- The role of the Native American Indian, the indigenous inhabitants of Southampton and the entire North American continent, was poignantly illustrated at a meeting held Tuesday evening, June 10, in the Southampton High School Auditorium as members of the Shinnecock Nation, the Lakota Nation and the Unkechaug Nation gathered to discuss the preservation of their sacred burial sites in the face of ever encroaching development that disregards the cultural significance and importance of these revered places.
The program, composed of speakers from the Shinnecock Nation, the Lakota Nation and the Unkechaug Nation, was sponsored by the Inter-Tribal Historic Preservation Task Force (ITHPTF) as part of their on-going educational effort to gain more widespread support for the preservation of sacred places by heightening public awareness. The ITHPTF would like to see more legislation enacted that would help protect ancient burial grounds, sacred sites of worship and other places of note.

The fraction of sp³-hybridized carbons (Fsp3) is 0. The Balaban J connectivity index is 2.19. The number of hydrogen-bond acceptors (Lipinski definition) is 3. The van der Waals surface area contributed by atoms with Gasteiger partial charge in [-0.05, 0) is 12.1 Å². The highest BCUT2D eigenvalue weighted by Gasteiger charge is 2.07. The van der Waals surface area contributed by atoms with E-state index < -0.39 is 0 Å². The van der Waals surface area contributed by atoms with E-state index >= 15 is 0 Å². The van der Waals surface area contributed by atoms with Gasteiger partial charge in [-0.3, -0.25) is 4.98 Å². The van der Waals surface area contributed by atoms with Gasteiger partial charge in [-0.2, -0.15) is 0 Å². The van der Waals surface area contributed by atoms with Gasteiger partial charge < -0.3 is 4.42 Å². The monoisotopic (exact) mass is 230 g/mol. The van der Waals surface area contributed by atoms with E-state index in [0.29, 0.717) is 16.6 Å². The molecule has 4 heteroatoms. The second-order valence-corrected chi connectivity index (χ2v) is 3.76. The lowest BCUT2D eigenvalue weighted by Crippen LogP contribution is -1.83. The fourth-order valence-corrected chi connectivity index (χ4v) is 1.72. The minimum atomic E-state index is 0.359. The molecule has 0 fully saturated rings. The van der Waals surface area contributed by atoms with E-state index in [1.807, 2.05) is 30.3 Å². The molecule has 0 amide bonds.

Gordell Wright and Ginew Benton brought the audience to their feet with
their performance of a ceremonial song as Rainbow Hill, Chief Harry B.
Wallace of the Unkechaug Nation, and Rubin Valdez of the Shinnecock
Nation bring the evening's event to a close.
New York State is one of four remaining states in the country that have not enacted grave protection legislation according to Chief Harry B. Wallace of the Unkechaug Nation. "When remains are found, the first phone call is made to the police, who come onto the scene to make sure a homicide was not involved. Then their work is done. There are no procedures in place to protect the site," Wallace said.